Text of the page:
Kiuba Interior
 
Kiuba Interior
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rench culinary finesse needs no introduction, and no proper modern urban setting can assert its cultural and social worth without establishments of haute cuisine. After the closure of the famous restaurant Cape of Good Hope (Mys dobroi nadezhdy) in the 1850s, a dokhodny dom stood on the spot. Subsequently,the French restauraunteur Borel acquired the building and deemed it the Restaurant de Paris. When renowned chef J.P. Cubat took over in 1886, the restaurant’s popularity soared.

Kiuba (in Russia: Кюба) opened in 1887 in the building where Petersburg's first Café de Paris used to be located. One of Petersburg's first electric advertisements – glowing letters spelling "Cubat" – was constructed on the roof of the building. The restaurant attracted many a member of Petersburg’s cultural elite and became a veritable “institution” of the good life in the Russian capital until around 1917, when social and cultural upheaval led to its close.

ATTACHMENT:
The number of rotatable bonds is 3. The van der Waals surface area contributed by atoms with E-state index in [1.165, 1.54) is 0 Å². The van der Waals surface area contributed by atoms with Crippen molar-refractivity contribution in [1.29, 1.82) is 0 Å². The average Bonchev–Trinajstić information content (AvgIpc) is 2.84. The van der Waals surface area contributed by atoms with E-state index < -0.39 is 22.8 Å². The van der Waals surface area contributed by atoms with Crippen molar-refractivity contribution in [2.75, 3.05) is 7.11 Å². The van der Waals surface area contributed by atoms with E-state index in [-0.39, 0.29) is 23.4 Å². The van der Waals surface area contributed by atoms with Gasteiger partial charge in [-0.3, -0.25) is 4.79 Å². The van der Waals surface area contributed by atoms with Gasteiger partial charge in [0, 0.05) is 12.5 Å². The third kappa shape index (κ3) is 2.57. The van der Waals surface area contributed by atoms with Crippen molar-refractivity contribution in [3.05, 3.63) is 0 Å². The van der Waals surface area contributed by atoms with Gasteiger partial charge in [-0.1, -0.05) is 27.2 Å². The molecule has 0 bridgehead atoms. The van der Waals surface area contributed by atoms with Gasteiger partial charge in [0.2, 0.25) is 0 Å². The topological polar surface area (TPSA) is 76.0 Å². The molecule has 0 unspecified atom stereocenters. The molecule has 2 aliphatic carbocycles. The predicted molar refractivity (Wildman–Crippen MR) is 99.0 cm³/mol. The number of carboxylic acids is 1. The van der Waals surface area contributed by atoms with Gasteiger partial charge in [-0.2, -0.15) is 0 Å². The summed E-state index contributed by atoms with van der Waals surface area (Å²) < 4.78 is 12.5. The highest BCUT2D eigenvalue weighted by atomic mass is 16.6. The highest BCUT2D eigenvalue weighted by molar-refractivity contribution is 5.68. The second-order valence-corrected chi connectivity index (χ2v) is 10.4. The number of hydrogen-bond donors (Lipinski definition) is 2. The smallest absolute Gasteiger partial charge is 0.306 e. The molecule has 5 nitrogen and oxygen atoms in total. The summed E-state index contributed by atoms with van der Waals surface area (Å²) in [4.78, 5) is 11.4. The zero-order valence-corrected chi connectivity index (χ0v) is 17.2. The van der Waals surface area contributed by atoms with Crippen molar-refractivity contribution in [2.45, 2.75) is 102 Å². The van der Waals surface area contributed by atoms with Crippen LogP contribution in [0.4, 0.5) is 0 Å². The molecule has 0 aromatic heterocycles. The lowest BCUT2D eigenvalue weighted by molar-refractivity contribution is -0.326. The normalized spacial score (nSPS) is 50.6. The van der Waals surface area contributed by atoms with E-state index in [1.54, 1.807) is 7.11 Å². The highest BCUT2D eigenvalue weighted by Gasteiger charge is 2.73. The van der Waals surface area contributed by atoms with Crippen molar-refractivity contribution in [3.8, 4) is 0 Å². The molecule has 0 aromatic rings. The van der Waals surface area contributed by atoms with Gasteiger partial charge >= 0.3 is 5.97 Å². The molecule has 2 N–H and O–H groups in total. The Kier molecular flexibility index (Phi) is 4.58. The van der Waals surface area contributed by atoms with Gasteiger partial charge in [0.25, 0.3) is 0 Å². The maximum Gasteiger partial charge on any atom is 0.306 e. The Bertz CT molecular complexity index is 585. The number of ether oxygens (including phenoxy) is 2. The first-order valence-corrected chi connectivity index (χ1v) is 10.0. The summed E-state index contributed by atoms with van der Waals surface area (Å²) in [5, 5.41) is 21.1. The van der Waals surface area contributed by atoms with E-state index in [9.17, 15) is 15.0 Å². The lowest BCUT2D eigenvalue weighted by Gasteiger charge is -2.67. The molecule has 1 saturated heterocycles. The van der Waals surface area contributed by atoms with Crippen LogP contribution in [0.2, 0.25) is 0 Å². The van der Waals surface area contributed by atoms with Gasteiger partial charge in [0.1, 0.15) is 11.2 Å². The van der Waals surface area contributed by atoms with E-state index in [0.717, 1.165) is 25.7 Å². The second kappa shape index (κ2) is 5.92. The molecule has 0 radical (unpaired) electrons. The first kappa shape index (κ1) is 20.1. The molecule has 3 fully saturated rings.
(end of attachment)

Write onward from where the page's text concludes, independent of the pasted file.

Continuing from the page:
Johannes Von Günter, who was an acolyte of Viacheslav Ivanov and frequent attendee of Ivanov's "Tower" salons, noted in his memoirs that the inaugural ceremonies for the newly-minted literary journal "Apollon" took place chez Cubat in 1906. Click here to read the excerpt from Von Günter’s journal in Russian as well as an original French passage from Gaston Leroux's Rouletabille chez le Tsar, in which Kiuba is mentioned.